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Police Have Arrested One of Two Prime Suspects In the Killing of Marielle Franco

Both suspects have been linked to Brazil's far-right president Jair Bolsonaro.

Authorities in Brazil are one step closer to brining the men responsible for the killing of Afro-Brazilian councilwoman Marielle Franco, in March of last year, to justice The Intercept reports.

According to a police report obtained by the publication, six witnesses gave statements identifying an ex-officer—who was previously expelled from the city's Military Police Force after it was found that he had ties to one of Rio's largest organized crime groups—as one of the men responsible for the death of Franco and her driver Anderson Gomes.

After being withheld by investigators for months, the main suspects' names were released on Tuesday. Adriano Magalhães da Nóbregais is believed to be a hired assassin and the leader of the Office of Crime for a militia that controls the Rio das Pedras neighborhood in Rio de Janeiro. He remains at large, according to Broadly.

Ronald Paulo Alves Pereira, another Military Police Officer and militia commander has been arrested in connection to the murder, according to a report from Brazilian publication G1, which shared photos of Pereira being taken into custody on Tuesday.

READ: A Black Woman In Power


Special units executed arrest warrants for 13 men on Tuesday related to their involvement in organized crime—five of this listed were suspected of aiding in the assassination.

Both Nóbrega and Pereira are said to have ties to Brazil's current far-right president President Jair Bolsonaro, through his oldest son senator-elect Flávio Bolsonaro, who has strongly denied any involvement. "I cannot be held accountable for the behavior of someone I do not know, whose actions have only been reported now by this organization," he wrote in a statement shared on Twitter. However, both Nóbrega and Pereira were given the State Assembly's highest honor in 2003 and 2004, respectively, under nomination from Flávio Bolsonaro.

Last May, security minister Raul Jungmann, confirmed reports that a councilman and a member of one of Rio's underground militias were prime suspects in the killings.

"The Marielle Franco case is indeed close to an ending," Blavity quotes Rio's Governor Wilson Witzel as saying. "I can't legally look at the documents, which are sealed. But the information that I have is that the [arrest] of the criminals involved could happen still in January."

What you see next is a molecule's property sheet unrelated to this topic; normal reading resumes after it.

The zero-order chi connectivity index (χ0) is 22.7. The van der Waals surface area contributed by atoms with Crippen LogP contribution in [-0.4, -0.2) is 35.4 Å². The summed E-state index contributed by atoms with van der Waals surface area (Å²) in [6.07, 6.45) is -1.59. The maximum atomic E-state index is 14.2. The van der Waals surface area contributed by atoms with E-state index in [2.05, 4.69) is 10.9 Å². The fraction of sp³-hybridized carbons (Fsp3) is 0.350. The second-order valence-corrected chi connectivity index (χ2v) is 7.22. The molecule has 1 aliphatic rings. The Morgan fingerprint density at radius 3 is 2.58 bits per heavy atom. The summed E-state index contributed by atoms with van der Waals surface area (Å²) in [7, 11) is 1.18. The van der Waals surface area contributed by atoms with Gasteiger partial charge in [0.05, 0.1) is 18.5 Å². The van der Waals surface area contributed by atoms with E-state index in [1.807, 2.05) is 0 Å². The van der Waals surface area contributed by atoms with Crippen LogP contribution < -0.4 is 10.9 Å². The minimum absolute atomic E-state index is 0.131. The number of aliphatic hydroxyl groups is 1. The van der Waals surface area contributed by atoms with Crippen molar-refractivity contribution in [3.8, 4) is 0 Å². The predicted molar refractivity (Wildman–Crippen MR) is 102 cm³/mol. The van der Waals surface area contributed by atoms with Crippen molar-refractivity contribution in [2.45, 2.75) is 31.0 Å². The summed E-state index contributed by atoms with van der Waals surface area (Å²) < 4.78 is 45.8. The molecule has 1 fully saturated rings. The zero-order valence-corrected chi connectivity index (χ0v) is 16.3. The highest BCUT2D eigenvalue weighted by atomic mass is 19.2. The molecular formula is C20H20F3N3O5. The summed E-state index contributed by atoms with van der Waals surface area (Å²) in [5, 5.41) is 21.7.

Despite, what appears like, a dedication to nailing the perpetrators on Witzel's part, the governor's motives have been brought into question, as noted in The Intercept. Last year he was photographed standing on stage with two candidates who had proudly broken a street sign honoring Franco in half.

Franco, who dedicated her life to fighting for black people in the city's favelas and members of the LGBTQ community, will be honored by one of Rio's foremost Samba Schools at Brazil's carnival this year.

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6 Samples From 'Éthiopiques' in Hip-Hop

A brief history of Ethio-jazz cultural exchange featuring songs by Nas & Damian Marley, K'naan, Madlib and more.

This article was originally published on OkayAfrica in March, 2017. We're republishing it here for our Crossroads series.

It's 2000 something. I'm holed up in my bedroom searching for samples to chop up on Fruity Loops. While deep into the free-market jungle of Amazon's suggested music section, I stumble across a compilation of Ethiopian music with faded pictures of nine guys jamming in white suit jackets. I press play on the 30 second sample.

My mind races with the opportunities these breakbeats offered a budding beat maker. Catchy organs, swinging horns, funky guitar riffs, soulful melodies and grainy and pained vocalists swoon over love lost and gained. Sung in my mother tongue—Amharic—this was a far cry from the corny synthesizer music of the 1990s that my parents played on Saturday mornings. I could actually sample this shit.

The next day, I burn a CD and pop it into my dad's car. His eyes light up when the first notes ooze out of the speakers. “Where did you get this?" He asks puzzlingly. “The internet," I respond smiling.

In the 1970s my dad was one of thousands of high school students in Addis Ababa protesting the monarchy. The protests eventually created instability which lead to a coup d'état. The monarchy was overthrown and a Marxist styled military junta composed of low ranking officers called the Derg came to power. The new regime subsequently banned music they deemed to be counter revolutionary. When the Derg came into power, Amha Eshete, a pioneering record producer and founder of Ahma Records, fled to the US and the master recordings of his label's tracks somehow ended up in a warehouse in Greece.

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